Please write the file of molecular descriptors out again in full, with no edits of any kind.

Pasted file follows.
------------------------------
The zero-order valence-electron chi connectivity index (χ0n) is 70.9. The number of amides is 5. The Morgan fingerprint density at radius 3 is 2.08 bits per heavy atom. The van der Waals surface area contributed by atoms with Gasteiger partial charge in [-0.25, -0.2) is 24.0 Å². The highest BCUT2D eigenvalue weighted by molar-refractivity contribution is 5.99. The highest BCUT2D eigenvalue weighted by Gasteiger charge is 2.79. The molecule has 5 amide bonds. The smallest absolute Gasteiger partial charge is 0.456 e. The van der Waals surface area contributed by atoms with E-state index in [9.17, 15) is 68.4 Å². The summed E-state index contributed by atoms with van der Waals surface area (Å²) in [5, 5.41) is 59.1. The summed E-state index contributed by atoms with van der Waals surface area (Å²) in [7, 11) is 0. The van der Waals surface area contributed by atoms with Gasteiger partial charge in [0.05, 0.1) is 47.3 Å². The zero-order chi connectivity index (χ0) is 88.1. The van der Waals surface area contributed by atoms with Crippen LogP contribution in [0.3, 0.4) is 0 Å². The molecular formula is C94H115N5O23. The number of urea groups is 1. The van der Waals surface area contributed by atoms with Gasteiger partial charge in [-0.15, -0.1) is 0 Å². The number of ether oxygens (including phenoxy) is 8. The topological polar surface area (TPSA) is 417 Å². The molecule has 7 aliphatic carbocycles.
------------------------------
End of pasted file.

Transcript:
The zero-order valence-electron chi connectivity index (χ0n) is 70.9. The number of amides is 5. The Morgan fingerprint density at radius 3 is 2.08 bits per heavy atom. The van der Waals surface area contributed by atoms with Gasteiger partial charge in [-0.25, -0.2) is 24.0 Å². The highest BCUT2D eigenvalue weighted by molar-refractivity contribution is 5.99. The highest BCUT2D eigenvalue weighted by Gasteiger charge is 2.79. The molecule has 5 amide bonds. The smallest absolute Gasteiger partial charge is 0.456 e. The van der Waals surface area contributed by atoms with E-state index in [9.17, 15) is 68.4 Å². The summed E-state index contributed by atoms with van der Waals surface area (Å²) in [5, 5.41) is 59.1. The summed E-state index contributed by atoms with van der Waals surface area (Å²) in [7, 11) is 0. The van der Waals surface area contributed by atoms with Gasteiger partial charge in [0.05, 0.1) is 47.3 Å². The zero-order chi connectivity index (χ0) is 88.1. The van der Waals surface area contributed by atoms with Crippen LogP contribution in [0.3, 0.4) is 0 Å². The molecular formula is C94H115N5O23. The number of urea groups is 1. The van der Waals surface area contributed by atoms with Gasteiger partial charge in [-0.15, -0.1) is 0 Å². The number of ether oxygens (including phenoxy) is 8. The topological polar surface area (TPSA) is 417 Å². The molecule has 7 aliphatic carbocycles.